Downy said if a student is attending a four-year, two-year, or trade college each step in guidance towards those goals is individualized, adding each student is given the opportunity to visit a four year college such as Central Michigan University (CMU) or Northern Michigan University (NMU) along with the local community college in Escanaba, Bay College. For students looking into a option such as trade school, they have the opportunity to visit those institutions, including the Jacobetti Center at NMU, which focuses on trades such as culinary, mechanical engineering, aviation maintenance, and cosmetology.
“We want to make sure we’re providing opportunities for our students,” he said, adding another of the school’s goals is to make sure they are doing everything they can for their students.
Along with exploring academic and career opportunities, Downy said Gladstone also helps students with the financial portion of college, seeing what universities or trade schools the pupil can afford. This sit-down process involves looking into scholarships and what state financial aid the student is eligible for, noted Downy. But Downy said regardless of what the student is looking into, building the “post secondary education” base is what Gladstone strives to do for students.
“It’s all valued the same,” said Downy.
Guidance counselor at Gladstone, Dave Florenski, said along with tours and creating a base of information, the school also provides career lunch seminars, that allow people in the community to come and speak to kids who are college and career ready. Each speaker pertains to each student’s interests, said Florenski, making the process very individualized.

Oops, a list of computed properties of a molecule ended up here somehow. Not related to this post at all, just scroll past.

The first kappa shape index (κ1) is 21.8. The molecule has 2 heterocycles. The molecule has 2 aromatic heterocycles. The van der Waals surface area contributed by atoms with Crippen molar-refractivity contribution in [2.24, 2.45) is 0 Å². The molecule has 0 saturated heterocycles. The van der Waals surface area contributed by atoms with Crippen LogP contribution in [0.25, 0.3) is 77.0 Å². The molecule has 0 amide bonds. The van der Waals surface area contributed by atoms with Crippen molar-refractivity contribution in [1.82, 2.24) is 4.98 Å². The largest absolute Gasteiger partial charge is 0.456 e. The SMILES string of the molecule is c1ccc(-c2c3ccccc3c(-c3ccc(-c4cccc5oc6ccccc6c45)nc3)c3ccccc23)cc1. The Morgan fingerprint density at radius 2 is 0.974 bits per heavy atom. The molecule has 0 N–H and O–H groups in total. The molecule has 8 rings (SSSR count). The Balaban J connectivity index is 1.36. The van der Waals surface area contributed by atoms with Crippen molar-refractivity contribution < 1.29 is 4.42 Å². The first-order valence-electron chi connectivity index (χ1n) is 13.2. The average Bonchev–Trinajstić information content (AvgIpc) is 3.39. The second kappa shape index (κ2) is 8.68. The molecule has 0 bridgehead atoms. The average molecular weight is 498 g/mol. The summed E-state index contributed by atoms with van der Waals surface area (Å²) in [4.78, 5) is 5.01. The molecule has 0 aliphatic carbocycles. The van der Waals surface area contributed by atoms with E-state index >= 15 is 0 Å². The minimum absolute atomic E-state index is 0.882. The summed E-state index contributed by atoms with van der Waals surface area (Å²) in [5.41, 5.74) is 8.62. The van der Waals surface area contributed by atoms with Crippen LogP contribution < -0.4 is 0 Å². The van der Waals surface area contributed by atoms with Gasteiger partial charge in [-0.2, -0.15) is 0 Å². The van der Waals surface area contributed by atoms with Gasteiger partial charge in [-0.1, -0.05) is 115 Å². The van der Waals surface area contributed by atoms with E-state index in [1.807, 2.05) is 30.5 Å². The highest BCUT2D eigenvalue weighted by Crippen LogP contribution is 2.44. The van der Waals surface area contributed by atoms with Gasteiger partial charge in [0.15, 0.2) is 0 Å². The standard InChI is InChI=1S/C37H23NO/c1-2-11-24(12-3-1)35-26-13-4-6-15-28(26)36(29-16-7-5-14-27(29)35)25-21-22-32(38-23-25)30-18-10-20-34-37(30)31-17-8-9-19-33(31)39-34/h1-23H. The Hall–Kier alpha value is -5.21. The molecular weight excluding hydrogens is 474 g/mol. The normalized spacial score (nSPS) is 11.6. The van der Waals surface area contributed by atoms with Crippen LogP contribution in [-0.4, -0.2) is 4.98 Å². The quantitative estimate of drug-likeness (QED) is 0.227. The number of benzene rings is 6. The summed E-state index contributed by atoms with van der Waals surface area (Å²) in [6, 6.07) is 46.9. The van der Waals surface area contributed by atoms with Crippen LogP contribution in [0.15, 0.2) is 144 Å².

Job shadowing is also available, said Florenski, giving the students an ample opportunity to find out if they “truly have a passion” for their career choice.
Florenski also encourages his students, along with others from districts around the area, to visit his Weebly page at florenski.weebly.com for more information regarding state colleges, tuition rates, scholarships both local and national, along with a transfer guide, which shows which dual enrollment classes transfer to what colleges or university.
According to Jessica LaMarch, director of admissions for Bay College in Escanaba, the first step in getting ready for higher education is figuring out which school is best and will meet the needs of the enrollee. Students can base their choice on size of school, whether they wish to attend a big university or smaller, community college, along with knowing the cost of each type of schooling.